I’ve been following Mercy Thompson’s story since the first book. I love the world that Patricia Briggs has created but I’ve thoroughly enjoyed River Marked. In this series novel, Patricia Briggs slowed down the story pacing to allow the reader to connect with a more intimate side of Mercy. In fact, I was quite enthralled with this “softer” side of Mercy that highlighted her relationship with Adam and the acceptance of her Native American heritage.
In the previous books, Briggs hinted at Mercy’s Native American heritage as a coyote or skin walker. For most of the series, Mercy’s European or white ancestry has been more prevalent. Since her stories are action-packed, the reader never had the opportunity to “do anything” with Mercy’s biracial heritage. Which in hindsight, made Mercy an intriguing character but perhaps we missed something important or critical about her. In River Marked, Briggs respectfully slows down the pace to sprinkle-in Native American religious beliefs, lore, history, and heritage. Many of the scenes were written in a picturesque way so that we could see the rich culture and history of Native Americans. I do have to admit, though, a few times the history was a little too much. Overall, though, it was very centering and unobtrusive.
Like all Mercy Thompson stories, there was a “life or death” plot where Mercy attempts to defeat the river monster. Admittedly, the “life or death” plot was more of a backdrop to Mercy accepting her biracial heritage and healing the relationship with her absent father. True to life, Mercy grapples with her biracial identity so that we sense the character growth and satisfaction of acceptance at the end. I believe that this opening up of Mercy’s Native American heritage has made this character blossom and bloom. Mercy is a more well-rounded character.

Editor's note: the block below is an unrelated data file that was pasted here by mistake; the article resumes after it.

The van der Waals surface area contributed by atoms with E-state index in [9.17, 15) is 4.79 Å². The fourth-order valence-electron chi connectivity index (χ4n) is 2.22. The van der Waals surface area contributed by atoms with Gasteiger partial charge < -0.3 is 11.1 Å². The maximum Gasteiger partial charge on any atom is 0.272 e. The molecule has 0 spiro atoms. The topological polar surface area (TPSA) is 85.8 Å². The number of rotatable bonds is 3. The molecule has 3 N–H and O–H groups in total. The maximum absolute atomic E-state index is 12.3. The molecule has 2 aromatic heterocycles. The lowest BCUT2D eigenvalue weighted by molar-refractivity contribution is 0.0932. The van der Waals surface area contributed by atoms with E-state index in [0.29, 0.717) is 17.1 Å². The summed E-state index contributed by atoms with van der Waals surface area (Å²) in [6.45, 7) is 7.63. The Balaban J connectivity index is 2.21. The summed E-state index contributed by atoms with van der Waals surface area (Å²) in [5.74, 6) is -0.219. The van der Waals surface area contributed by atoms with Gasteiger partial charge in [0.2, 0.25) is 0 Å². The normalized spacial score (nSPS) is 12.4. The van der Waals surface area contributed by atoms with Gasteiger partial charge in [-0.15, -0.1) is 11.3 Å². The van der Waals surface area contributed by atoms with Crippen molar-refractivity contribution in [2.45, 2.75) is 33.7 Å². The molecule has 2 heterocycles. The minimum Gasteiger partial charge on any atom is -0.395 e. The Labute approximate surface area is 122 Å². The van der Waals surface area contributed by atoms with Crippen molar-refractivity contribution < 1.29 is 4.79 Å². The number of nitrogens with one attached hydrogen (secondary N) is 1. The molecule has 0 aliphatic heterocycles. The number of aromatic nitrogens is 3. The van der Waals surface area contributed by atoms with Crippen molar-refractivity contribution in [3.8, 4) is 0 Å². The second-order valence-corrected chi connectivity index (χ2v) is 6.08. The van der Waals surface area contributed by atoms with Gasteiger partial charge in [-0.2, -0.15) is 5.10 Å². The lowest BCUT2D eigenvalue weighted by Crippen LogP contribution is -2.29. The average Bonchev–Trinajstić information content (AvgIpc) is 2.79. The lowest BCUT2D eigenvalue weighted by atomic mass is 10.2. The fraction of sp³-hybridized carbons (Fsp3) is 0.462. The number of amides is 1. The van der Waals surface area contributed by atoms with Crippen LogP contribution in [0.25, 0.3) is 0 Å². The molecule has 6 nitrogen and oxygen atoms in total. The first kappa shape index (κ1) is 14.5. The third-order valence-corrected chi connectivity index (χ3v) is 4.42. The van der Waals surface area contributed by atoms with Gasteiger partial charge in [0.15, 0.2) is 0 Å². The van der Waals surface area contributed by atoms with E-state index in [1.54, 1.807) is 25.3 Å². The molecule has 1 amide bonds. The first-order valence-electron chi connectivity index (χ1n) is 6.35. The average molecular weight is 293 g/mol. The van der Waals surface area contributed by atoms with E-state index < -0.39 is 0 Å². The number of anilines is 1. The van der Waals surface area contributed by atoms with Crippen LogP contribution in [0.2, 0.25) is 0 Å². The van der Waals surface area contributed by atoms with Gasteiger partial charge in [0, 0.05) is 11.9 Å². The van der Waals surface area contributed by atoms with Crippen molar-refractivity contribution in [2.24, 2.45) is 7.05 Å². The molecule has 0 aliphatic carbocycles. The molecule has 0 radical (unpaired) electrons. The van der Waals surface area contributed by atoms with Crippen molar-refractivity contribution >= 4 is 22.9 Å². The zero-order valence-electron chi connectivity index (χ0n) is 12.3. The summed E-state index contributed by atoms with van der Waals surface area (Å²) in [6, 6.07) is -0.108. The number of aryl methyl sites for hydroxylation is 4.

One important note is that this emphasis on her Native American heritage, has brought the culture from the fringe and placed it at the margin or center. In a sense, her Native American heritage is critical to the formulation of the series. I sense that something large is on the horizon. There’s a new pantheon of Gods and Goddesses to explore. In fact, Briggs has given herself an open door to a wide variety of interesting directions with this intermixing of the lore of werewolves, vampires, the fae, and Native American Deities. The series will remain both fresh and interesting.
All in all, River Marked is a strong 8 and a great read. Has anyone else read River Marked? If not, would you be interested in reading about this character? Show me a little love by sharing a comment or two. I’d be interested in what people think about how Brigg’s showed Mercy’s acceptance of her biracial heritage.
Patricia Briggs: http://www.patriciabriggs.com/books/